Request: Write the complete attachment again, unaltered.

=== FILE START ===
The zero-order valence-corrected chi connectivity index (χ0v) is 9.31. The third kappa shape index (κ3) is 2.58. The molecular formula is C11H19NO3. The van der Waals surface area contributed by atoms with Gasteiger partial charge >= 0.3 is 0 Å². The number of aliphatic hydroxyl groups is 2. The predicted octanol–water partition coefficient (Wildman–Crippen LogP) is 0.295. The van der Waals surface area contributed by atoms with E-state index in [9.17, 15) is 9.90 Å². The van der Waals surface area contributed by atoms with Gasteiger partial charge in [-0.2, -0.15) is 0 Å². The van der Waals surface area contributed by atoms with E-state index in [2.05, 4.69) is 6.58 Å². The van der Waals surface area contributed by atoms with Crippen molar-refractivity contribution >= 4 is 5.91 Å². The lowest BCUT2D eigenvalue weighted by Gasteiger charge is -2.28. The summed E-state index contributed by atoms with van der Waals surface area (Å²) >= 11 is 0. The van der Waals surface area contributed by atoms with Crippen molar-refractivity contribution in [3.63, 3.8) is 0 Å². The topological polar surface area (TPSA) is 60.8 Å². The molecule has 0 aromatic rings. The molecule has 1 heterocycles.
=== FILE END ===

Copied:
The zero-order valence-corrected chi connectivity index (χ0v) is 9.31. The third kappa shape index (κ3) is 2.58. The molecular formula is C11H19NO3. The van der Waals surface area contributed by atoms with Gasteiger partial charge >= 0.3 is 0 Å². The number of aliphatic hydroxyl groups is 2. The predicted octanol–water partition coefficient (Wildman–Crippen LogP) is 0.295. The van der Waals surface area contributed by atoms with E-state index in [9.17, 15) is 9.90 Å². The van der Waals surface area contributed by atoms with Gasteiger partial charge in [-0.2, -0.15) is 0 Å². The van der Waals surface area contributed by atoms with E-state index in [2.05, 4.69) is 6.58 Å². The van der Waals surface area contributed by atoms with Crippen molar-refractivity contribution >= 4 is 5.91 Å². The lowest BCUT2D eigenvalue weighted by Gasteiger charge is -2.28. The summed E-state index contributed by atoms with van der Waals surface area (Å²) >= 11 is 0. The van der Waals surface area contributed by atoms with Crippen molar-refractivity contribution in [3.63, 3.8) is 0 Å². The topological polar surface area (TPSA) is 60.8 Å². The molecule has 0 aromatic rings. The molecule has 1 heterocycles.